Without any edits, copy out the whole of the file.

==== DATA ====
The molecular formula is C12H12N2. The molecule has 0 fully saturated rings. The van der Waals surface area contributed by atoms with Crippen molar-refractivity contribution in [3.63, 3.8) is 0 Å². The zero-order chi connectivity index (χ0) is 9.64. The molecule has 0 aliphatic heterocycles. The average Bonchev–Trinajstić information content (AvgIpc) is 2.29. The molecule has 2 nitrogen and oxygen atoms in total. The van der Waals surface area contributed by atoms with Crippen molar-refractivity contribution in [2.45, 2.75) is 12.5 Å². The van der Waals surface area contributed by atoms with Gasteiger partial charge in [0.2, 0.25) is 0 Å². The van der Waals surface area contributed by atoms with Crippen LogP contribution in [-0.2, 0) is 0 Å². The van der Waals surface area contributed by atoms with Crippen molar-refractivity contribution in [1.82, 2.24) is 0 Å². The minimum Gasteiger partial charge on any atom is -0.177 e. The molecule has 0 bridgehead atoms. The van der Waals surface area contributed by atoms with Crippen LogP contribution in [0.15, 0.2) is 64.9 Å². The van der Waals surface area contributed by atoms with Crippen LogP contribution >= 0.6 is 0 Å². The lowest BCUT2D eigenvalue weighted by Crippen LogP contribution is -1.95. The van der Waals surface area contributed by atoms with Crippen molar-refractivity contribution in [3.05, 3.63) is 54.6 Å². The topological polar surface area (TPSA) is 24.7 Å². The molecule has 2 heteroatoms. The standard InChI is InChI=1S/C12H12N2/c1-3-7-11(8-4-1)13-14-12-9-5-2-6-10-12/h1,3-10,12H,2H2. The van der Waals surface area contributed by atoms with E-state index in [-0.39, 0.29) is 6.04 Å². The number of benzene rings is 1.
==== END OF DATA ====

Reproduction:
The molecular formula is C12H12N2. The molecule has 0 fully saturated rings. The van der Waals surface area contributed by atoms with Crippen molar-refractivity contribution in [3.63, 3.8) is 0 Å². The zero-order chi connectivity index (χ0) is 9.64. The molecule has 0 aliphatic heterocycles. The average Bonchev–Trinajstić information content (AvgIpc) is 2.29. The molecule has 2 nitrogen and oxygen atoms in total. The van der Waals surface area contributed by atoms with Crippen molar-refractivity contribution in [2.45, 2.75) is 12.5 Å². The van der Waals surface area contributed by atoms with Gasteiger partial charge in [0.2, 0.25) is 0 Å². The van der Waals surface area contributed by atoms with Crippen LogP contribution in [-0.2, 0) is 0 Å². The van der Waals surface area contributed by atoms with Crippen molar-refractivity contribution in [1.82, 2.24) is 0 Å². The minimum Gasteiger partial charge on any atom is -0.177 e. The molecule has 0 bridgehead atoms. The van der Waals surface area contributed by atoms with Crippen LogP contribution in [0.15, 0.2) is 64.9 Å². The van der Waals surface area contributed by atoms with Crippen LogP contribution >= 0.6 is 0 Å². The lowest BCUT2D eigenvalue weighted by Crippen LogP contribution is -1.95. The van der Waals surface area contributed by atoms with Crippen molar-refractivity contribution in [3.05, 3.63) is 54.6 Å². The topological polar surface area (TPSA) is 24.7 Å². The molecule has 2 heteroatoms. The standard InChI is InChI=1S/C12H12N2/c1-3-7-11(8-4-1)13-14-12-9-5-2-6-10-12/h1,3-10,12H,2H2. The van der Waals surface area contributed by atoms with E-state index in [-0.39, 0.29) is 6.04 Å². The number of benzene rings is 1.